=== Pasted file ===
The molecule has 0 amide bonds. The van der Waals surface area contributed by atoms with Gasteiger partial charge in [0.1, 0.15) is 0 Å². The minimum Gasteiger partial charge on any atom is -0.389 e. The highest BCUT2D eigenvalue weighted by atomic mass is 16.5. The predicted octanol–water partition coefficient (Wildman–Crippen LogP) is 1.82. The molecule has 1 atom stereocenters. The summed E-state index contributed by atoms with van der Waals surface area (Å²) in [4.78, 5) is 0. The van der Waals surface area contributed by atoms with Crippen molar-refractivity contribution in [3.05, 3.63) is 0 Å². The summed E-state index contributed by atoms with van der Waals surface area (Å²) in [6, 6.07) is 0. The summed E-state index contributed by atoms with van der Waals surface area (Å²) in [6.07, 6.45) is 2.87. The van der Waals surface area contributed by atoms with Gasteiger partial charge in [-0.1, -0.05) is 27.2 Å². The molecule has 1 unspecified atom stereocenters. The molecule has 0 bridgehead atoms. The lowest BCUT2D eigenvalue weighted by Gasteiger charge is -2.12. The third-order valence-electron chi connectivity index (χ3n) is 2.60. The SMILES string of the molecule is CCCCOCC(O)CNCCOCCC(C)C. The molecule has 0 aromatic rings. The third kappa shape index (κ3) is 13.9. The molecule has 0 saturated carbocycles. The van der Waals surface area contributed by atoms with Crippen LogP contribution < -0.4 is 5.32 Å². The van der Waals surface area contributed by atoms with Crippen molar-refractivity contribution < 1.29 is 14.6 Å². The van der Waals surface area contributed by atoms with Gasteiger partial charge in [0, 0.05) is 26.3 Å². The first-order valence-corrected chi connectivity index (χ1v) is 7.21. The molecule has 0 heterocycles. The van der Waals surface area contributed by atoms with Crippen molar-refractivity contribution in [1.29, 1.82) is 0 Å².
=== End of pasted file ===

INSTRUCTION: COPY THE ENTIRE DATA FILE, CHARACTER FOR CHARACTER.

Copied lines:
The molecule has 0 amide bonds. The van der Waals surface area contributed by atoms with Gasteiger partial charge in [0.1, 0.15) is 0 Å². The minimum Gasteiger partial charge on any atom is -0.389 e. The highest BCUT2D eigenvalue weighted by atomic mass is 16.5. The predicted octanol–water partition coefficient (Wildman–Crippen LogP) is 1.82. The molecule has 1 atom stereocenters. The summed E-state index contributed by atoms with van der Waals surface area (Å²) in [4.78, 5) is 0. The van der Waals surface area contributed by atoms with Crippen molar-refractivity contribution in [3.05, 3.63) is 0 Å². The summed E-state index contributed by atoms with van der Waals surface area (Å²) in [6, 6.07) is 0. The summed E-state index contributed by atoms with van der Waals surface area (Å²) in [6.07, 6.45) is 2.87. The van der Waals surface area contributed by atoms with Gasteiger partial charge in [-0.1, -0.05) is 27.2 Å². The molecule has 1 unspecified atom stereocenters. The molecule has 0 bridgehead atoms. The lowest BCUT2D eigenvalue weighted by Gasteiger charge is -2.12. The third-order valence-electron chi connectivity index (χ3n) is 2.60. The SMILES string of the molecule is CCCCOCC(O)CNCCOCCC(C)C. The molecule has 0 aromatic rings. The third kappa shape index (κ3) is 13.9. The molecule has 0 saturated carbocycles. The van der Waals surface area contributed by atoms with Crippen LogP contribution < -0.4 is 5.32 Å². The van der Waals surface area contributed by atoms with Crippen molar-refractivity contribution < 1.29 is 14.6 Å². The van der Waals surface area contributed by atoms with Gasteiger partial charge in [0, 0.05) is 26.3 Å². The first-order valence-corrected chi connectivity index (χ1v) is 7.21. The molecule has 0 heterocycles. The van der Waals surface area contributed by atoms with Crippen molar-refractivity contribution in [1.29, 1.82) is 0 Å².